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Moscow city Duma proposed to legalise remote work in the Labour Code of the Russian Federation

Deputies of the Moscow city Duma introduced a bill1 suggesting adding provisions for remote work to the Labour Code. The ground for making such amendments are the difficulties in formalising transfer of employees to remote work which the employers faced during the pandemic.
As indicated in the explanatory memorandum to the bill, “at present, a significant part of citizens, due to the current epidemiological situation, temporarily or partially (according to a special schedule) carries out their work in remote form, that is, outside the main stationary workplace”. Indeed, non-working days declared in Russia were only nominative non-working: the majority of employees proceeded to work from home. It was a kind of challenge for many employers, since the existing legislation does not provide for the possibility of remote, rather than distant work (for differences see here).
The bill proposes to amend Article 57 of the Labour Code (content of the employment contract). This means that there would be no need to conclude a new employment contract (as with distant work) in order to transfer to remote work, it is no necessity to – updating the existing one will be enough. The amendments will be introduced in the part, which states that the employment contract may provide for other conditions that do not worsen the position of the employee: in this way, deputies show employers that transferring to remote work should not lead to qualitative worsening of the employee’s working conditions.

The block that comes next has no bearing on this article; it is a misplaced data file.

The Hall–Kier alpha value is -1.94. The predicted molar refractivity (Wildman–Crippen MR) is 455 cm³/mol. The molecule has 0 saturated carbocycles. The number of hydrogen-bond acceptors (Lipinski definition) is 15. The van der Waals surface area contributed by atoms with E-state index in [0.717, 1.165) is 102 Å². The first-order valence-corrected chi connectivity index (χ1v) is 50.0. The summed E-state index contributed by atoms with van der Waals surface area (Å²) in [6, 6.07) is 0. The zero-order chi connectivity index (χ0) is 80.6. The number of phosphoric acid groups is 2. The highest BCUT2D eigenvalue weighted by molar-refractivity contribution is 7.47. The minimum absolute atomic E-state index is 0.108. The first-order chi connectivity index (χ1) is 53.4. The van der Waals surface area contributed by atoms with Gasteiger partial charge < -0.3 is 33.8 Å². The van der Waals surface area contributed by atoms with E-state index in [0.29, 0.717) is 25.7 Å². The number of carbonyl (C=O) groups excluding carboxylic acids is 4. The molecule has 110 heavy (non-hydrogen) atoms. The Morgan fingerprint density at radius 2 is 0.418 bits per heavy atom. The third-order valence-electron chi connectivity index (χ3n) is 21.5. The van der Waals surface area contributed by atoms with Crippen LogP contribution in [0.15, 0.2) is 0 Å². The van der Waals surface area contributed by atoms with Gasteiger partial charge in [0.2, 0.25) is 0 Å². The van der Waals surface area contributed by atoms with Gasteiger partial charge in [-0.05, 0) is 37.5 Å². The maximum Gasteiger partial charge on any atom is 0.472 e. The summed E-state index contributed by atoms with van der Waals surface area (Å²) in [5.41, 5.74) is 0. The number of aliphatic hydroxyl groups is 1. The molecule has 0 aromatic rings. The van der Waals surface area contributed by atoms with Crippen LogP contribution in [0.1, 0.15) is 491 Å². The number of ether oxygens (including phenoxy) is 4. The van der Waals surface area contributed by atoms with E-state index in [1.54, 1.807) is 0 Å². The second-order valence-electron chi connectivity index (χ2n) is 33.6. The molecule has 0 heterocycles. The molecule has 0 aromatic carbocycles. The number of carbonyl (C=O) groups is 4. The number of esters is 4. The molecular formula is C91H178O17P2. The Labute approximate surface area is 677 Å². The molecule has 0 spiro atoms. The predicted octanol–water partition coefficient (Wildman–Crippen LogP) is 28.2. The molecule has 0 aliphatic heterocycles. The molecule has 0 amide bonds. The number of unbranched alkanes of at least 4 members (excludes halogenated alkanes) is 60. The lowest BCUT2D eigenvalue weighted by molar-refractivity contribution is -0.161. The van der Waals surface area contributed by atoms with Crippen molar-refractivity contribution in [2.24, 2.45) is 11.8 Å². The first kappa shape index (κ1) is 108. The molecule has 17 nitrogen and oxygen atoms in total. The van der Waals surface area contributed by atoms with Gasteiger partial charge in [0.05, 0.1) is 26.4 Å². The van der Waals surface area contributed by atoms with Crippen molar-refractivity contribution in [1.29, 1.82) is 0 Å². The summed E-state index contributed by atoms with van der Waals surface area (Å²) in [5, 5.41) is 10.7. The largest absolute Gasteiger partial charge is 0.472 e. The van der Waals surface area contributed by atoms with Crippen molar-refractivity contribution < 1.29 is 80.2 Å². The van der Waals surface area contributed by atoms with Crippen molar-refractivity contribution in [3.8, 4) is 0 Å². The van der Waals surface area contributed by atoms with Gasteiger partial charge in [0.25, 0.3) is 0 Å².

The following provisions will consider obligatory to agree with the employee:
1. Terms or schedule for remote work
Here we see restrictions, which at the same time are indicators that help to distinguish remote work from distant work (Chapter 49.1 of the Labor Code), home work (Chapter 49 of the Labor Code) and travelling work. So, remote work cannot be permanent - it might have certain limitations. At this stage, it is proposed either to limit the remote work to a certain period, or to set a special schedule.
For example, if an employee needs to leave the residence of the employer (city) for some time, then in the supplementary agreement to the employment contract, you can specify the period during which the employee will work remotely. Several questions are already arising here. First, how long this period can last. In other words, how long can remote work be remote, but not distant. Secondly, how to determine this period - applying days, weeks, months, or to set the exact terms. Thirdly, what shall employers apply to, if it is impossible to determine the exact term (for example, the employee has a mild, but dragging cold, allowing him to continue working from home without any special medical treatment). The employers can handle the second question on their own, but the rest still need clarifications.